It's official: Donald Trump is now a systemic threat.
As part of the Mexican stress test, alongside more traditional calamities such as recession, economic crisis, and market crash, the Mexican financial authorities have ordered local banks to assess the potential impact of Donald Trump winning the U.S. presidential election, Reuters reports. Citing six bank sources, Reuters says that alongside a "normal" annual stress test, the banks were asked to conduct an additional test to examine the macroeconomic effects and volatility resulting from a potential Trump victory on Nov. 8.
The local regulator, the Financial System Stability Board (CESF) said that as a result of the ongoing risk surrounding the U.S. election and an expected tightening in Federal Reserve monetary policy, it had examined the results of stress tests of the country's financial system. "These exercises showed that the banking sector maintains adequate levels of capital and liquidity to face adverse scenarios," the CESF, which includes representatives from the Finance Ministry, the Bank of Mexico and the banking regulator CNBV, said in its statement.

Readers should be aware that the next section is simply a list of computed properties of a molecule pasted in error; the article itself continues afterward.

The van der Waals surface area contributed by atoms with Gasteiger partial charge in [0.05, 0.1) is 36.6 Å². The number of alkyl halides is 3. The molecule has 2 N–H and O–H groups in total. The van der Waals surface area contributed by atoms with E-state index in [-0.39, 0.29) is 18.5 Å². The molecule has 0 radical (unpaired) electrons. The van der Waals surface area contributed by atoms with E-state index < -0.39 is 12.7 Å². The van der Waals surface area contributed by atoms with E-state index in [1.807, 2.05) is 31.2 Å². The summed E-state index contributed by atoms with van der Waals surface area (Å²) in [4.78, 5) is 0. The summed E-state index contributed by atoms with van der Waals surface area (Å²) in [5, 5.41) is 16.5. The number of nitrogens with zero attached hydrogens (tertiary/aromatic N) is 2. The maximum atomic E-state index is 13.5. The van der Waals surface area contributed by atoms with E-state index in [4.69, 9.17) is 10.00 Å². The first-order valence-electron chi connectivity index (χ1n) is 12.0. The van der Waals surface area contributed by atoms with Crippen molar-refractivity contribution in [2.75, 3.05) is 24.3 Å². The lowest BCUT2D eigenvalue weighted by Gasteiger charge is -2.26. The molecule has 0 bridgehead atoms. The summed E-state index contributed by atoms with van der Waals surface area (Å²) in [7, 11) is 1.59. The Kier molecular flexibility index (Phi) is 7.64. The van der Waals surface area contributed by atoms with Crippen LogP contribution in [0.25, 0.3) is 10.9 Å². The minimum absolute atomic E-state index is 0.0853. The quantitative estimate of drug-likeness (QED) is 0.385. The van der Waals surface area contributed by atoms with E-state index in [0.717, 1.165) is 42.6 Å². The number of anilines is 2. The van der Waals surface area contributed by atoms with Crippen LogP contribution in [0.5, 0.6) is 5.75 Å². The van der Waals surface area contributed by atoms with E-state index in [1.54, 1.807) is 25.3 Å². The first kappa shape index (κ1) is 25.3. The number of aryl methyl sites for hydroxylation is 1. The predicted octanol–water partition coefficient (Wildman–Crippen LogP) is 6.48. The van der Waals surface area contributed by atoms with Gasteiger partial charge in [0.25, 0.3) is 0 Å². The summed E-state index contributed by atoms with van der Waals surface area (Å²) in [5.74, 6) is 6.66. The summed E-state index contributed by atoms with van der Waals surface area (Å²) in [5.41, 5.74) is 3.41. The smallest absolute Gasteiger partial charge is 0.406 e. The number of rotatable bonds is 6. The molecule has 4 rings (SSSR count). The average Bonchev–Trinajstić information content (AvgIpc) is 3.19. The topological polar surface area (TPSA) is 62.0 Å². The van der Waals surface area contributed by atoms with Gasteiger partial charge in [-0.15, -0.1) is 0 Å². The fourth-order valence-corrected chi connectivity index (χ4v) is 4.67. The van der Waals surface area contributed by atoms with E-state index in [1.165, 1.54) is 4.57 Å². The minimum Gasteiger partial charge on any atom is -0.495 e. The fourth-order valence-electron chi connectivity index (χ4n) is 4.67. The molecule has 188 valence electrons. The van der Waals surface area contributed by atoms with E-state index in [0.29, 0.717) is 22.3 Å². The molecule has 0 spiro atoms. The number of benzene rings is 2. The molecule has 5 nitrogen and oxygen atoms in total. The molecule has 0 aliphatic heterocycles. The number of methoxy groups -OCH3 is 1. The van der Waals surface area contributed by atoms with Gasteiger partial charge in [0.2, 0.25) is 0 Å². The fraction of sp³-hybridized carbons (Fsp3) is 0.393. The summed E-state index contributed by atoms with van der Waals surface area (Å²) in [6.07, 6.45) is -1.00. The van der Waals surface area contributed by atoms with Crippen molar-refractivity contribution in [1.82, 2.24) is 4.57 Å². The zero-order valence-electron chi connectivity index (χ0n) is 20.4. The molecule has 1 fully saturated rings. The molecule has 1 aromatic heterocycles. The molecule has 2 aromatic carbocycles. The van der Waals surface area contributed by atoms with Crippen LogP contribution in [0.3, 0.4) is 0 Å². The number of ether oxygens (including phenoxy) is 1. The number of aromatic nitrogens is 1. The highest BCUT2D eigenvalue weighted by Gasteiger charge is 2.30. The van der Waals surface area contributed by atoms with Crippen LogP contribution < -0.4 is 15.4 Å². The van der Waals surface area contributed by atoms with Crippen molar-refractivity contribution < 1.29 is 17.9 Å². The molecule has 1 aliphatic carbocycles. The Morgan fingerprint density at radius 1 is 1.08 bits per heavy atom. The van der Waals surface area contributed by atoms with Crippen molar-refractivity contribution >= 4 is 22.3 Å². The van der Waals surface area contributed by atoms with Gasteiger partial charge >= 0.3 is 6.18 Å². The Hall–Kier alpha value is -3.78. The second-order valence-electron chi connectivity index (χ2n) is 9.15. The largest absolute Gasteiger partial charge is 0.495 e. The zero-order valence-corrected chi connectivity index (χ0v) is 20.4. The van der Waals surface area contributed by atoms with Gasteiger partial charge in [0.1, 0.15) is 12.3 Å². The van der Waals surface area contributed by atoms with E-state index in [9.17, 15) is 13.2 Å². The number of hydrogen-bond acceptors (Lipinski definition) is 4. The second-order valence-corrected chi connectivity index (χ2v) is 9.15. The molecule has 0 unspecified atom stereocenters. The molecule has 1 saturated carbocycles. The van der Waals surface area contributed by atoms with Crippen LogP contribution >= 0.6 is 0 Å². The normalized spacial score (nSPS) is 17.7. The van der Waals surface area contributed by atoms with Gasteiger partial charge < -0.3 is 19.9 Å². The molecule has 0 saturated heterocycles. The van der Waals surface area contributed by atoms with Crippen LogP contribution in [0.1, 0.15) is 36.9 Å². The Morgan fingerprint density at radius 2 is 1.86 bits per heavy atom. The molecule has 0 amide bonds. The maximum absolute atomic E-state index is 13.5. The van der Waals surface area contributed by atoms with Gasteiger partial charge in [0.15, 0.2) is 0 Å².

However, while the rest of the stress test is largely fluff, what Mexico really wanted to know is what happens to local banks if Trump becomes president in 19 days: as a result the tests "were specifically aimed at modeling the possible impact of a Trump victory over Democratic candidate Hillary Clinton, the latest example of the panic the Republican candidates campaign has induced in Mexico."
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